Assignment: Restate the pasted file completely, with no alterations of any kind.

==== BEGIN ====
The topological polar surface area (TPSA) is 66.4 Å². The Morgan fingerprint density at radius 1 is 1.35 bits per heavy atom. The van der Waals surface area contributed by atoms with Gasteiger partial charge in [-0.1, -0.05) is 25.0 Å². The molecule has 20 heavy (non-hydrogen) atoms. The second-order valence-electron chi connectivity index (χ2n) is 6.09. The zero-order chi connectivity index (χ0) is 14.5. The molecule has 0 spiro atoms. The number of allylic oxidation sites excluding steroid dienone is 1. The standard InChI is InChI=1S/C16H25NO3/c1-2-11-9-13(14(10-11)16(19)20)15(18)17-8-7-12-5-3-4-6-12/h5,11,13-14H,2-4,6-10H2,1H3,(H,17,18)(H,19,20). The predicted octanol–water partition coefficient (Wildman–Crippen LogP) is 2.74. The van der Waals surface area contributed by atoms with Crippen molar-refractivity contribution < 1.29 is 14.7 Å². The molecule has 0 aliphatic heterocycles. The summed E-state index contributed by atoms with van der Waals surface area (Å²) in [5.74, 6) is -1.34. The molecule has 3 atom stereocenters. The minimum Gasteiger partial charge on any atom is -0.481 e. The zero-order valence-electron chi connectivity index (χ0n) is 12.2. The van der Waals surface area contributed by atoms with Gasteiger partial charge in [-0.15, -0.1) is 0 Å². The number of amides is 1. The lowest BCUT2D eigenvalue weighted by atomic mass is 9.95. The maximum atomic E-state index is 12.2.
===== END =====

The topological polar surface area (TPSA) is 66.4 Å². The Morgan fingerprint density at radius 1 is 1.35 bits per heavy atom. The van der Waals surface area contributed by atoms with Gasteiger partial charge in [-0.1, -0.05) is 25.0 Å². The molecule has 20 heavy (non-hydrogen) atoms. The second-order valence-electron chi connectivity index (χ2n) is 6.09. The zero-order chi connectivity index (χ0) is 14.5. The molecule has 0 spiro atoms. The number of allylic oxidation sites excluding steroid dienone is 1. The standard InChI is InChI=1S/C16H25NO3/c1-2-11-9-13(14(10-11)16(19)20)15(18)17-8-7-12-5-3-4-6-12/h5,11,13-14H,2-4,6-10H2,1H3,(H,17,18)(H,19,20). The predicted octanol–water partition coefficient (Wildman–Crippen LogP) is 2.74. The van der Waals surface area contributed by atoms with Crippen molar-refractivity contribution < 1.29 is 14.7 Å². The molecule has 0 aliphatic heterocycles. The summed E-state index contributed by atoms with van der Waals surface area (Å²) in [5.74, 6) is -1.34. The molecule has 3 atom stereocenters. The minimum Gasteiger partial charge on any atom is -0.481 e. The zero-order valence-electron chi connectivity index (χ0n) is 12.2. The van der Waals surface area contributed by atoms with Gasteiger partial charge in [-0.15, -0.1) is 0 Å². The number of amides is 1. The lowest BCUT2D eigenvalue weighted by atomic mass is 9.95. The maximum atomic E-state index is 12.2.